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Abstract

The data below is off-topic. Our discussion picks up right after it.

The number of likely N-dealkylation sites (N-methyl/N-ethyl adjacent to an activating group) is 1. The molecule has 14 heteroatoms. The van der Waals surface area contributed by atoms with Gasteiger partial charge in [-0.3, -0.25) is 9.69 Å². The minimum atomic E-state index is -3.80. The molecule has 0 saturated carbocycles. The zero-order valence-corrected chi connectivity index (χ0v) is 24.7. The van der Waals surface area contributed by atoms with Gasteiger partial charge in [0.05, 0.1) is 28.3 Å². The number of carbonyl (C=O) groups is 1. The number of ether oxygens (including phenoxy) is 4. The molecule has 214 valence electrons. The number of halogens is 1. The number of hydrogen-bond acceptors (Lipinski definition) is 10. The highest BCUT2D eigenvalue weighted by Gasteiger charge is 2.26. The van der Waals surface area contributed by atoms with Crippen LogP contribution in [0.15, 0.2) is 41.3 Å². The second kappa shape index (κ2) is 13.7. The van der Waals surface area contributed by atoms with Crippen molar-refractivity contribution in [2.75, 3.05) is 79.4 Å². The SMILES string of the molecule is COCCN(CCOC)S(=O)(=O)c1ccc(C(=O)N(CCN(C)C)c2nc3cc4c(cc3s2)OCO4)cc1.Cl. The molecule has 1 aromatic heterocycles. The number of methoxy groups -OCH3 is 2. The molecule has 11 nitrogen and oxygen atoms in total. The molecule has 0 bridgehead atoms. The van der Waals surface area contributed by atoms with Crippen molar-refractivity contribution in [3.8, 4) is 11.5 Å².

This Essay examines the Hernandez decision and critiques the Court’s expanding theory of judicial abdication, an approach with profound implications for civil rights and the future of the judiciary. While Hernandez involved a cross-border shooting, the Court’s reasoning extends to all facets of civil litigation. Accordingly, this Essay proposes a new theory of judicial engagement that would empower federal courts to grant relief for constitutional claims against federal officials. It is a theory founded in extant constitutional jurisprudence that the Court has used for over a century to apply the Bill of Rights to state and local governments—an approach that examines whether a constitutional right is fundamental to our scheme of ordered liberty and has deep roots in our history and tradition. This Essay proposes that a similar methodology be used to assess whether a civil remedy exists for violations of constitutional rights by federal officials.

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